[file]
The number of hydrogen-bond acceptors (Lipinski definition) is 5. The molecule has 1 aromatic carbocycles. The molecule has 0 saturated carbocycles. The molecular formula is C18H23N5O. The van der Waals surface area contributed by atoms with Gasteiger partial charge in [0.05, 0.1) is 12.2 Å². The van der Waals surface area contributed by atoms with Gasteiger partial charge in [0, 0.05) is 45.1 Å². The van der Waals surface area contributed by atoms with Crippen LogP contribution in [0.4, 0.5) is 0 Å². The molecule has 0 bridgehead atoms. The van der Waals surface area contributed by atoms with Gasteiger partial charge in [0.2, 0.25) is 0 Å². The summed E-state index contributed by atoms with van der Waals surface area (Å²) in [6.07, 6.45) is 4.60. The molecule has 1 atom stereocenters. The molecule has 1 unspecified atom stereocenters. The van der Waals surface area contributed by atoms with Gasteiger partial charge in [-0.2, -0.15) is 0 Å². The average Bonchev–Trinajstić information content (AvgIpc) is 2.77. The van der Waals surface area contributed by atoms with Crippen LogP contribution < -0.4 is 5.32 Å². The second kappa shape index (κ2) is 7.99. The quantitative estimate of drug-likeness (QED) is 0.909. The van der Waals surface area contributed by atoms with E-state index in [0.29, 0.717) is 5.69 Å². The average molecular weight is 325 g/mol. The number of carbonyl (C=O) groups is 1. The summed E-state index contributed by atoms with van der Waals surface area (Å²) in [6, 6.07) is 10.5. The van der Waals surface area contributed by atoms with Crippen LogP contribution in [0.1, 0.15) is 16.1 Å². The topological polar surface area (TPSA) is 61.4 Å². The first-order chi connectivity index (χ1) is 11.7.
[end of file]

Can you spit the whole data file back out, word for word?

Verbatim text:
The number of hydrogen-bond acceptors (Lipinski definition) is 5. The molecule has 1 aromatic carbocycles. The molecule has 0 saturated carbocycles. The molecular formula is C18H23N5O. The van der Waals surface area contributed by atoms with Gasteiger partial charge in [0.05, 0.1) is 12.2 Å². The van der Waals surface area contributed by atoms with Gasteiger partial charge in [0, 0.05) is 45.1 Å². The van der Waals surface area contributed by atoms with Crippen LogP contribution in [0.4, 0.5) is 0 Å². The molecule has 0 bridgehead atoms. The van der Waals surface area contributed by atoms with Gasteiger partial charge in [0.2, 0.25) is 0 Å². The summed E-state index contributed by atoms with van der Waals surface area (Å²) in [6.07, 6.45) is 4.60. The molecule has 1 atom stereocenters. The molecule has 1 unspecified atom stereocenters. The van der Waals surface area contributed by atoms with Gasteiger partial charge in [-0.2, -0.15) is 0 Å². The average Bonchev–Trinajstić information content (AvgIpc) is 2.77. The van der Waals surface area contributed by atoms with Crippen LogP contribution < -0.4 is 5.32 Å². The second kappa shape index (κ2) is 7.99. The quantitative estimate of drug-likeness (QED) is 0.909. The van der Waals surface area contributed by atoms with E-state index in [0.29, 0.717) is 5.69 Å². The average molecular weight is 325 g/mol. The number of carbonyl (C=O) groups is 1. The summed E-state index contributed by atoms with van der Waals surface area (Å²) in [6, 6.07) is 10.5. The van der Waals surface area contributed by atoms with Crippen LogP contribution in [0.1, 0.15) is 16.1 Å². The topological polar surface area (TPSA) is 61.4 Å². The first-order chi connectivity index (χ1) is 11.7.